10th SedNet conference 2017 – Presentation ‘Erodibility of sand-mud mixtures at the bottom of tidal channels’

Semaso will be presenting at the 10th SedNet conference in Genoa, Italy (Download Abstract).

Erodibility of sand-mud mixtures at the bottom of tidal channels – Critical bed-shear stress of mud-sand samples.

Van Rijn1, L.C., Riethmueller2, R., Barth3, R., Perk4, L.

The paper addresses the problem of the erodibility of mud and mixtures of sand and mud at the bottom of tidal channels. Various laboratory and field studies [1] have been done to determine the critical shear stress for erosion as a function of basic sediment and biological properties.

Several experiments have been carried out in a laboratory flume, fig 1, (length of 10 meter and a width of 0,4 meter) at the Hanze University of Groningen (The Netherlands). The experiments were focussed on the recalibration of the Eromes-instrument and testing of mixtures of sand and mud in the flume and Eromes-instrument. The Eromes-instrument has been calibrated and used in several studies in Germany [2][3] for determination of the in-situ critical bed-shear stress. The flow velocities were measured with a three-dimensional instrument and mud concentration was measured with two different optical sensors. Experiments have been carried out with sands with different gradations and weakly consolidated muds at the bed at increasing flow velocities.

Experiments were carried out in the fall of 2016 at the Hanze University. Preliminary results of the different sand beds show good comparison, for the courser sand beds, between the flume tests, Eromes-instrument and Shields Curve. Results show that measured bed-shear stresses for the fine bed are smaller than Shields bed-shear stress, indicating that Shield curve is not really valid for fine sediments. The test results have been used to estimate the critical bed-shear stress and erosion rates of the mud at two different wet bulk densities.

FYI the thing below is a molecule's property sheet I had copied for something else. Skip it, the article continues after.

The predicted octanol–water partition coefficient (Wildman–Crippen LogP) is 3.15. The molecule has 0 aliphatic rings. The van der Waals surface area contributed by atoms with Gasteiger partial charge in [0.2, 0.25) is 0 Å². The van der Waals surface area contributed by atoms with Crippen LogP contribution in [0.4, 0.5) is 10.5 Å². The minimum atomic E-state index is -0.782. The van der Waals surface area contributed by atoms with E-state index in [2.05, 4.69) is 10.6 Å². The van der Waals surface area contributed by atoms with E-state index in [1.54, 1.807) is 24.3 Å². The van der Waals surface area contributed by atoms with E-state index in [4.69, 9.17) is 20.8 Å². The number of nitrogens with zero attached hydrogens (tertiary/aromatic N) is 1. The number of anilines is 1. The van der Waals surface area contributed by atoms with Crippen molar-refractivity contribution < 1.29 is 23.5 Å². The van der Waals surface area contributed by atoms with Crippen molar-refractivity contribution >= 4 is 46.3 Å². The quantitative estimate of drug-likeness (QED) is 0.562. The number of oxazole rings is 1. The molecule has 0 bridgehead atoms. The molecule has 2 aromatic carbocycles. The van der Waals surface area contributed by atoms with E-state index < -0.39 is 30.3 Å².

10th SedNet conference 2017 – Presentation ‘Maneuvering with negative under keel clearance’

Semaso will be presenting at the 10th SedNet conference in Genoa, Italy (Download Abstract).

Maneuvering with negative under keel clearance Results and consequences of field trials in the port of Delfzijl

Van der Made1, C.J., Barth1, R., Verwilligen2, J., Bourgonjen3, L

One of the primary goals of the project Sustainable Port Management is to investigate whether it is possible to optimize the tidal window of the port without a significant increase of the maintenance dredging volumes.

Based on the feasibility study in the first phase of the project it was concluded that, based on the mud conditions at that time, it was realistic to implement the Keep Sediments Navigable (short: KSN) method [1]. This was confirmed by computer simulations with experienced pilots, during which the thickness of the mud layer, the mud density and under keel clearance (UKC) during the runs in the 3D model of the port of Delfzijl were varied [2].

To confirm the maneuverability of ships with negative under keel clearance (UKC) full scale field tests were carried out with a vessel with the following characteristics; length 132m, width 23.6 m, draft 7.4 meter and 2 propellers. During the tests, the vessel’s behavior (use of propeller, rudder, thruster and tugs including corresponding speeds and yaw velocities) was monitored and analyzed in a similar manner as during the computer simulation runs [3].

Before the trials and after each run the in-situ density profiles of the fluid mud were measured at pre-defined locations. Multi beam surveys were performed from this before and after the field trial as well.

Summarizing it can be stated that based on the trial runs an UKCNet between 0% and roughly +14% (up to 20%) the mud layer has a significant influence on the vessel’s behavior, see colored area in figure 2. It should be noted that the current minimum operational UKCGross of +10% is already in the unfavorable range. Based on the trial runs, no reduced maneuverability is expected for an UKC less than +10% to penetration in to the sediment up to an UKC of -5%.

Students Hanze University investigate the erodibility of mud for SEMASO B.V. (Update 1)

Several tests have been performed with sands of different grain sizes (D50) in the last couple of weeks. The sands have been monitored with different water flows and preliminary results show good comparision with the ‘Shields curve’. Next step would be to test sediments from a port in the Waddensea estuary.

The test are performed at the Hanze University and under supervision of Prof. Dr. Leo van Rijn and Semaso BV.

Hanze University Groningen

Leo van Rijn Sediment

Sediment transport SEMASO

Sand Ersosion test SEMASO